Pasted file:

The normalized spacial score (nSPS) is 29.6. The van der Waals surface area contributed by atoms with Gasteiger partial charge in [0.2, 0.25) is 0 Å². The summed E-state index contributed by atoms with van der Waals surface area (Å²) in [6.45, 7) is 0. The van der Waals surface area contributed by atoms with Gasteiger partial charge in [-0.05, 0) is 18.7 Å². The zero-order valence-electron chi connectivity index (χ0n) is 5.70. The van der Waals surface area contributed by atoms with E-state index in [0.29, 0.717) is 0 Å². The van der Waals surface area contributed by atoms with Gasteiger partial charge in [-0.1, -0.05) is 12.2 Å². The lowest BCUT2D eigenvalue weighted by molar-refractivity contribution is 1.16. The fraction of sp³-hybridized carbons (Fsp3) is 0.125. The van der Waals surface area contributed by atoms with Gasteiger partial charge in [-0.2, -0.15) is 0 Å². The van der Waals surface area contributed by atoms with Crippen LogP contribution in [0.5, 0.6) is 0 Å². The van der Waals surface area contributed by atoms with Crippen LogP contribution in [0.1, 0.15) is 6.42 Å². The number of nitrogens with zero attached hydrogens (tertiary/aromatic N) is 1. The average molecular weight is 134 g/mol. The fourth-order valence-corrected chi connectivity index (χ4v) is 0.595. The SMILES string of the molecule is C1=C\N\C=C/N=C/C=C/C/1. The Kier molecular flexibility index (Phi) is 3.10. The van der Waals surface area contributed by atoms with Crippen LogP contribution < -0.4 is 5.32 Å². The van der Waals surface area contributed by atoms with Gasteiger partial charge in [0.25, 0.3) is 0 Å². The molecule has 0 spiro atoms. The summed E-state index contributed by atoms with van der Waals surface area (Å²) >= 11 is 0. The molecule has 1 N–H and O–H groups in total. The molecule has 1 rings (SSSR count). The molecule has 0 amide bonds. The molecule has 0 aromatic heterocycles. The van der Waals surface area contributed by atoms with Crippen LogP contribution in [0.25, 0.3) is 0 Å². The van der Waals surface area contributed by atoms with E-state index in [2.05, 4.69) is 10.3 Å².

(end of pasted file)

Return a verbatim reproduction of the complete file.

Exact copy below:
The normalized spacial score (nSPS) is 29.6. The van der Waals surface area contributed by atoms with Gasteiger partial charge in [0.2, 0.25) is 0 Å². The summed E-state index contributed by atoms with van der Waals surface area (Å²) in [6.45, 7) is 0. The van der Waals surface area contributed by atoms with Gasteiger partial charge in [-0.05, 0) is 18.7 Å². The zero-order valence-electron chi connectivity index (χ0n) is 5.70. The van der Waals surface area contributed by atoms with E-state index in [0.29, 0.717) is 0 Å². The van der Waals surface area contributed by atoms with Gasteiger partial charge in [-0.1, -0.05) is 12.2 Å². The lowest BCUT2D eigenvalue weighted by molar-refractivity contribution is 1.16. The fraction of sp³-hybridized carbons (Fsp3) is 0.125. The van der Waals surface area contributed by atoms with Gasteiger partial charge in [-0.2, -0.15) is 0 Å². The van der Waals surface area contributed by atoms with Crippen LogP contribution in [0.5, 0.6) is 0 Å². The van der Waals surface area contributed by atoms with Crippen LogP contribution in [0.1, 0.15) is 6.42 Å². The number of nitrogens with zero attached hydrogens (tertiary/aromatic N) is 1. The average molecular weight is 134 g/mol. The fourth-order valence-corrected chi connectivity index (χ4v) is 0.595. The SMILES string of the molecule is C1=C\N\C=C/N=C/C=C/C/1. The Kier molecular flexibility index (Phi) is 3.10. The van der Waals surface area contributed by atoms with Crippen LogP contribution < -0.4 is 5.32 Å². The van der Waals surface area contributed by atoms with Gasteiger partial charge in [0.25, 0.3) is 0 Å². The molecule has 0 spiro atoms. The summed E-state index contributed by atoms with van der Waals surface area (Å²) >= 11 is 0. The molecule has 1 N–H and O–H groups in total. The molecule has 1 rings (SSSR count). The molecule has 0 amide bonds. The molecule has 0 aromatic heterocycles. The van der Waals surface area contributed by atoms with Crippen LogP contribution in [0.25, 0.3) is 0 Å². The van der Waals surface area contributed by atoms with E-state index in [2.05, 4.69) is 10.3 Å².